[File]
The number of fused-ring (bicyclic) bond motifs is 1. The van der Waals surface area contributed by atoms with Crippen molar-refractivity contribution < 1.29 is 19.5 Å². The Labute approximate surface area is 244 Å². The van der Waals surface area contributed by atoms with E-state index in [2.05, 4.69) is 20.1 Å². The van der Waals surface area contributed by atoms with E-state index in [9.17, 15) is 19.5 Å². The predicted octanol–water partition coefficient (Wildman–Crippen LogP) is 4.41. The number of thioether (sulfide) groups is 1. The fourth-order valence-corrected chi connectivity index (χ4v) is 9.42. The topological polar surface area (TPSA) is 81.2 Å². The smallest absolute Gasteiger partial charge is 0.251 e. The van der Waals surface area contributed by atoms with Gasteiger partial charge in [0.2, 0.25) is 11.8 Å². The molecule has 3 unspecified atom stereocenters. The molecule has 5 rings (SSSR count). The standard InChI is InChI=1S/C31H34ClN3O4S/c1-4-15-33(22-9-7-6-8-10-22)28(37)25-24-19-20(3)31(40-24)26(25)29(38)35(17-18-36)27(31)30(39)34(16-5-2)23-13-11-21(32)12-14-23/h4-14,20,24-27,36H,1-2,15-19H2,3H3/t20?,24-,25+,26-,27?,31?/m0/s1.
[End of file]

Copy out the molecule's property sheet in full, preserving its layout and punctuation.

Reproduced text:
The number of fused-ring (bicyclic) bond motifs is 1. The van der Waals surface area contributed by atoms with Crippen molar-refractivity contribution < 1.29 is 19.5 Å². The Labute approximate surface area is 244 Å². The van der Waals surface area contributed by atoms with E-state index in [2.05, 4.69) is 20.1 Å². The van der Waals surface area contributed by atoms with E-state index in [9.17, 15) is 19.5 Å². The predicted octanol–water partition coefficient (Wildman–Crippen LogP) is 4.41. The number of thioether (sulfide) groups is 1. The fourth-order valence-corrected chi connectivity index (χ4v) is 9.42. The topological polar surface area (TPSA) is 81.2 Å². The smallest absolute Gasteiger partial charge is 0.251 e. The van der Waals surface area contributed by atoms with Gasteiger partial charge in [0.2, 0.25) is 11.8 Å². The molecule has 3 unspecified atom stereocenters. The molecule has 5 rings (SSSR count). The standard InChI is InChI=1S/C31H34ClN3O4S/c1-4-15-33(22-9-7-6-8-10-22)28(37)25-24-19-20(3)31(40-24)26(25)29(38)35(17-18-36)27(31)30(39)34(16-5-2)23-13-11-21(32)12-14-23/h4-14,20,24-27,36H,1-2,15-19H2,3H3/t20?,24-,25+,26-,27?,31?/m0/s1.